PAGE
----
compost facilityMaterials recovery facilities have long been vocal about the impacts they’re seeing from a shifting waste stream. A new group is now aiming to elevate the voice of compost operations in that conversation.

Launched in January, the Compost Manufacturing Alliance was founded by six companies with a combined annual organics processing capacity of 750,000 tons.

A leader of the effort recently noted that the group was sparked in part to help composters better communicate with municipalities and product manufacturers about ongoing contamination concerns. Too often, she noted, compost is just seen as another disposal option.

“Composters are manufacturers,” said Susan Thoman, principal and managing director for the Compost Manufacturing Alliance. “We make a product we need to sell. … We need everyone’s help to ensure what we get can be turned into a viable product.”

Thoman was speaking as part of a webinar last week organized by PAC Next, part of the packaging group PAC. The discussion was centered on the rising volumes of packaging designed to be compostable in commercial facilities.

Thoman made it clear that the onslaught of packaging products marketed as eco-friendly in recent years has led to significant tonnages of non-compostable items ending up at compost facilities.

“Lots of product names have ‘earth’ or ‘plant starch’ in them and people think, ‘I must be able to compost it,'” Thoman said. “We’ve looked to the packaging industry to help ensure terminology is not confusing.”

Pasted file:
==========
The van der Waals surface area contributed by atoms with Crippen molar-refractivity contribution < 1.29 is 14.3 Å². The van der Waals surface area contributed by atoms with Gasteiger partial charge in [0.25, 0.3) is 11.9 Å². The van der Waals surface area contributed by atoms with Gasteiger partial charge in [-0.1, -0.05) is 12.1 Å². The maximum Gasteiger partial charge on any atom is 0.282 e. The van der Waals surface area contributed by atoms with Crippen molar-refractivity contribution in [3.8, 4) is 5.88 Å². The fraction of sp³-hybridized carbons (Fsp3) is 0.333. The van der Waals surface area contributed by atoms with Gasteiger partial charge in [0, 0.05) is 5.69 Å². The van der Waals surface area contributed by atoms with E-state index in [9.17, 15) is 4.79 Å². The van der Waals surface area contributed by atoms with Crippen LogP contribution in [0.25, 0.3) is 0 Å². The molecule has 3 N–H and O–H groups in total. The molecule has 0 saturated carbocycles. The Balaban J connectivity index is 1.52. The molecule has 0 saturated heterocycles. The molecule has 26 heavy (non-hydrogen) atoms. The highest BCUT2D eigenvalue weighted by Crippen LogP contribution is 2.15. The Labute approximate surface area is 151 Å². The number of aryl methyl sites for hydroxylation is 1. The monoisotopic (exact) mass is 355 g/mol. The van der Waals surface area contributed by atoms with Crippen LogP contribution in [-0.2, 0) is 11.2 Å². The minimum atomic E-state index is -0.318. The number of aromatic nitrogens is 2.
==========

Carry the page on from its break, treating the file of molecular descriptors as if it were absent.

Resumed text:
The companies behind the Compost Manufacturing Alliance are A-1 Organics (Eaton, Colo.); Cedar Grove (Seattle); New Earth (San Antonio); Olympic Organics (Kingston, Wash.); St. Louis Composting (Valley Park, Mo.); and WeCare Organics (Jordan, N.Y.).

To help the packaging industry sell materials can be effectively handled by commercial compost facilities, the group has established the Compostable Feedstocks Testing Institute. That effort will test packaging in actual commercial composting environments, extending a program that was started over a decade ago by Cedar Grove.

The Compost Manufacturing Alliance website also shows a “composter approved” label for products that meet the group’s threshold for compostability.

The group’s ultimate aim, Thoman noted, is to work with a wider range of stakeholders, including waste management companies and resin manufacturers, to move compostable packaging forward.

“This is our system to succeed together,” she said. “We need to get the screwdriver out and fix the parts that are falling loose.”


Ousei BHS